We are seeing an increasing number of employers employing annuity brokerage services to help staff make appropriate retirement income decisions. However, delays in data transfer are causing problems. Helen Morrissey looks at why these delays are occurring and what can be done about it.
Employer responsibility regarding their staff's pensions and retirement is constantly evolving. This Autumn we will see the largest employers starting to auto-enrol staff into a qualifying pension scheme. However, there is an increasing need for employers to extend the support they offer to staff into the at and post retirement phase.
The abolition of the default retirement age means employers can no longer rely on employees retiring at 65. If this is not well managed employers could find themselves with employees working longer because they have to, not because they want to. In addition the increased complexity of the retirement income market means retirees need more assistance than ever in making the right retirement income decisions. As many either can't afford or don't know how to go about getting appropriate advice we are seeing more employers getting involved in helping employees navigate this area.
"When trustees come to see us they have significant issues in that now the default retirement age has been taken away they have an extra incentive to ensure their clients retire well," says Annuity Direct CEO, Bob Bullivant. "This helps with HR planning and also ensures people get the best value for money from their pension."
In March Fidelity signed an agreement with retirement specialist Annuity Direct to give members in its DC pension schemes access to whole of market retirement guidance and advice services. In addition, services such as The Open Market Annuity Service (TOMAS) have been working with employers to help employees exercise their Open Market Option. While the development of such services can only be seen as a good thing there are issues that need to be navigated. Many advisers have reported difficulties in extracting the necessary data from pension providers on retiring employees. Data protection issues are highlighted which can result in huge delays for advisers wishing to help employees make the right choices.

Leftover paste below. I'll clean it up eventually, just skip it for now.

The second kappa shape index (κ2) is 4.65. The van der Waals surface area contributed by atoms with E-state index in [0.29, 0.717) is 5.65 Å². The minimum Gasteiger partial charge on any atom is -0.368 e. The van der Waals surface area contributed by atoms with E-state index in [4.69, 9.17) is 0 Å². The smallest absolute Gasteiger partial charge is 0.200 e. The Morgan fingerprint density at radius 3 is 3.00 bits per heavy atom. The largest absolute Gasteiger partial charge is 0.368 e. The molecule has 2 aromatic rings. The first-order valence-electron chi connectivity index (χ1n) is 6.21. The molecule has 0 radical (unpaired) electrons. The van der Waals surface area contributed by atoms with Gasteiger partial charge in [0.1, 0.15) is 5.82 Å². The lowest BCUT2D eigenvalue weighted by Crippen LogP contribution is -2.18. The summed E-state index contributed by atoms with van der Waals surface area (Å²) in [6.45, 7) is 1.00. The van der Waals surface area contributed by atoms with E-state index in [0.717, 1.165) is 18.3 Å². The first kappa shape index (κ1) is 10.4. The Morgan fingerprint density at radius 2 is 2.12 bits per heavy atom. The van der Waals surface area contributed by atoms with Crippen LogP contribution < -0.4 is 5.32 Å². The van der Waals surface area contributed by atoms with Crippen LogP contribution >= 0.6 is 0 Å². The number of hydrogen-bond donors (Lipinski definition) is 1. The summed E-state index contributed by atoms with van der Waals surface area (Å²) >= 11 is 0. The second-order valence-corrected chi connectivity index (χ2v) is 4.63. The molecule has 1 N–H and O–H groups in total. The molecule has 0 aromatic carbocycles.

"There are issues when the adviser has advised the employer but not the employee," says TOMAS's sales and marketing director, Graeme Riddoch. "In this situation the adviser does not have a relationship with the employee directly and so it can be difficult when it comes to getting their details from the pension provider. More helpful providers will let you have a list of who is retiring that year but others say their systems don't work that way - are they just dragging their heels to hold on to people's money for a while longer? Some providers have brought up data protection issues and in this case we have to contact each employee to get individuals' authorities. This is not ideal."
Annuity Direct's Bullivant agrees saying: "It is all very muddled and can depend on the provider. I think some providers do hide behind the data protection issues in order to hold on to the annuity."
The spectre of self-interest has always followed the pensions industry. Pension providers have been accused of delaying transfers whether that be to other pension providers or annuity providers so they can hold on to money for as long as possible. However, while this may be the case with some providers, others are working to support the advice process as much as possible.
"There is always going to be an issue with data protection and we try to be as helpful as we can in this situation," says Legal & General's head of annuity development, Tim Gosden. "If the adviser is doing a good job then we need to support them as much as possible. I can't speak for everyone but there are providers who look to do their best by their customers which is difficult considering many people aren't engaged with their pensions. We aggregate pots, screen people for enhanced annuities and I'm not sure that what other parties are doing is any better."